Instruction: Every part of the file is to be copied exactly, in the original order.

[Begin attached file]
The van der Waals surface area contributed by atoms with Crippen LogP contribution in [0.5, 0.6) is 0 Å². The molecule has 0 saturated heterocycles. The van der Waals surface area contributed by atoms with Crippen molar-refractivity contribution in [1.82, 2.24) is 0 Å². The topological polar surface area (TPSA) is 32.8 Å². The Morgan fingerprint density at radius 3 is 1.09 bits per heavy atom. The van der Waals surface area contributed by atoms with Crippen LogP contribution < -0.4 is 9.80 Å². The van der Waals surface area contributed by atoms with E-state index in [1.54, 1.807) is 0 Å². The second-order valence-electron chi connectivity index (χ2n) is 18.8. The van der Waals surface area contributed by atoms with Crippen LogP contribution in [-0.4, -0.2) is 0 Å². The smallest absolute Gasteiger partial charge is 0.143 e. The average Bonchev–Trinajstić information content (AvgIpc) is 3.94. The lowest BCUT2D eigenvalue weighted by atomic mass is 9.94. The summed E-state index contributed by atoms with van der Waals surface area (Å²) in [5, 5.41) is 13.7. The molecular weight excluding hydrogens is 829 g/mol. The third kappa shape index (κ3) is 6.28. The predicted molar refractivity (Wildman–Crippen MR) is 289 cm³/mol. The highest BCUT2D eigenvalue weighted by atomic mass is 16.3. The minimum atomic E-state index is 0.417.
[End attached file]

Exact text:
The van der Waals surface area contributed by atoms with Crippen LogP contribution in [0.5, 0.6) is 0 Å². The molecule has 0 saturated heterocycles. The van der Waals surface area contributed by atoms with Crippen molar-refractivity contribution in [1.82, 2.24) is 0 Å². The topological polar surface area (TPSA) is 32.8 Å². The Morgan fingerprint density at radius 3 is 1.09 bits per heavy atom. The van der Waals surface area contributed by atoms with Crippen LogP contribution < -0.4 is 9.80 Å². The van der Waals surface area contributed by atoms with E-state index in [1.54, 1.807) is 0 Å². The second-order valence-electron chi connectivity index (χ2n) is 18.8. The van der Waals surface area contributed by atoms with Crippen LogP contribution in [-0.4, -0.2) is 0 Å². The smallest absolute Gasteiger partial charge is 0.143 e. The average Bonchev–Trinajstić information content (AvgIpc) is 3.94. The lowest BCUT2D eigenvalue weighted by atomic mass is 9.94. The summed E-state index contributed by atoms with van der Waals surface area (Å²) in [5, 5.41) is 13.7. The molecular weight excluding hydrogens is 829 g/mol. The third kappa shape index (κ3) is 6.28. The predicted molar refractivity (Wildman–Crippen MR) is 289 cm³/mol. The highest BCUT2D eigenvalue weighted by atomic mass is 16.3. The minimum atomic E-state index is 0.417.